In December 2014, the Russian Employment Code (the “Employment Code”) was supplemented by Chapter 50.1, which sets forth specifics of employment of foreign nationals and persons without citizenship (since the new Chapter does not differentiate regulations between these two categories, both will hereinafter be referred to as foreign citizens or foreign employees). The Chapter contains several new rules and clarifies issues which employers have faced when hiring expatriates. The key points are discussed below.
Scope of Effect
The general provisions of the new Chapter foresee that the employment relations between a foreign citizen and an employer shall be governed by Russian employment law, with the exception of cases where, under a federal law or an international treaty, the foreign nationals’ employment is governed by foreign law (para. one, Art. 327.1). This provision upholds the rule that there may be instances where foreign citizens’ labour is governed by foreign law (although the basic principle is that employment of a foreign workforce in Russia should be regulated by Russian employment law).
The new rules set forth the minimum age when a foreigner is entitled to enter into an employment agreement – 18 years old. Exceptions may be provided for by federal law (para. two, Art. 327.1). The previous edition of the Employment Code had no reference to the minimum age for foreign employees.
Term of Employment Agreement
The Employment Code now clearly states that a foreign national may enter into an agreement with an indefinite term or a fixed term (para. four, Art. 327.1). A fixed term agreement may be concluded if certain circumstances (Art. 59, the Employment Code) are present. Previously, some Russian courts pointed out that foreigners may work under fixed term agreements, only because their work permits are limited in time.
Requirements to the Content of Agreement
According to the new rules, the employment agreement with a foreign national must contain information about the work permit (permit for temporary residence, permit for residence) and details of the voluntary medical insurance policy or agreement for provision of medical services to the employee, concluded between the employer and a medical institution (Art. 327.2, the Employment Code).
It is advisable to include the above information and requisites by signing an additional agreement to the employment agreement. It is also possible to include this data in the employment agreement, based on Art. 57 of the Employment Code. However, it will be necessary to notify the employee of such inclusion. Hence, signing an additional agreement is preferable.
Suspension from Work
The new Chapter sets forth other (in addition to Art. 76 of the Employment Code) grounds for suspension of foreign nationals from work: suspension or expiry of the employer’s permission to hire foreign nationals, expiry of work permit or patent, expiry of temporary residence permit, expiry of residence permit, and expiry of a voluntary medical insurance policy or agreement for provision of medical services to the employee (Art. 327.5, the Employment Code).
Termination of Employment
Some provisions of the new Chapter are devoted to termination of employment with foreign citizens (Art. 327.6). Specifically, the Employment Code provides for additional grounds for termination. Most are concerned with annulment and expiry of the documents that allow a foreigner to reside or work in Russia (work permit, patent, temporary residence permit, etc.). However, suspension, expiry or annulment of the employer’s permission to hire foreign nationals also serves as a basis for termination. Expiry of a voluntary medical insurance policy or agreement for provision of medical services to the employee is also included in the list of grounds for termination.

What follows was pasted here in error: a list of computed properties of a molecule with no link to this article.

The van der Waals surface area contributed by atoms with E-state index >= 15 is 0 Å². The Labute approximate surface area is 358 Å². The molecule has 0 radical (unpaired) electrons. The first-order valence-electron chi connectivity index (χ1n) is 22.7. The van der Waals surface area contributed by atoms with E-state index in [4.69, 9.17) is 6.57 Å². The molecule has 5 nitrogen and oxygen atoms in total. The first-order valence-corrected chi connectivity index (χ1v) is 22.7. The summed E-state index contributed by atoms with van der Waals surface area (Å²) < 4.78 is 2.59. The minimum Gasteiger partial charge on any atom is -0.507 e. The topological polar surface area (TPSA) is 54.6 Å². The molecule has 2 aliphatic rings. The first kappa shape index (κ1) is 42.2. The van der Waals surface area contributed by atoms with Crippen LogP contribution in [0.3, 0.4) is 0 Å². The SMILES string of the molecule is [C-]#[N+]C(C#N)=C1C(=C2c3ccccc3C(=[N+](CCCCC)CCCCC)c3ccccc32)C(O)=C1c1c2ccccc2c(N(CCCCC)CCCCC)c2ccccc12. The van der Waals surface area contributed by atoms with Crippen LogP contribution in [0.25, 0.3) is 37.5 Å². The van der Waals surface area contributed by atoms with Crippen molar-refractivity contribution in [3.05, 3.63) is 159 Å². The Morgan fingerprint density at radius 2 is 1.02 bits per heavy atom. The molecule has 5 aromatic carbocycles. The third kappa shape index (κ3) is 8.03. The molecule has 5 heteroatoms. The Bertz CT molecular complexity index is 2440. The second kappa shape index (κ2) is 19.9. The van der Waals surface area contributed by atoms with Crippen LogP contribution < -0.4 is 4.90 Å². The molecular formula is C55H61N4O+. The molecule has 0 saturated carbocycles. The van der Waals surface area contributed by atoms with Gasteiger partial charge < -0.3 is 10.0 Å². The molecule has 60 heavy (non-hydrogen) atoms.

To some extent, the grounds for termination overlap with the grounds for suspension from work discussed in the previous section. In particular, suspension or expiry of the employer’s permission to hire foreign nationals, expiry of work permit or patent, temporary residence permit, residence permit, medical insurance policy or the medical services agreement, can be grounds for both suspension and termination. Therefore, it is within the employer’s discretion whether to use these grounds for suspension or for termination of the employee.
A question also arises regarding the applicable category for the termination of foreigners. For instance, Russian employment law provides specific categories such as termination at the employer’s initiative, and employees have certain immunities against dismissal on such grounds (e.g., an employer cannot initiate termination of a sick employee, or an employee on vacation, or a woman with kids under 3 years old, etc.). It is our opinion that the new grounds for termination of foreign nationals do not refer to termination at the employer’s initiative. Based on their nature, these grounds relate to general termination grounds (Art. 77, the Employment Code). Therefore, in our opinion, the above immunities are not applicable in case a foreigner is terminated based on the grounds set forth in the new Chapter.
The new law provides that in case a foreign employee is dismissed due to suspension or annulment of the employer’s permission to hire foreign nationals, such employee is entitled to a severance benefit of 2-weeks’ average salary (Art. 327.7, the Employment Code).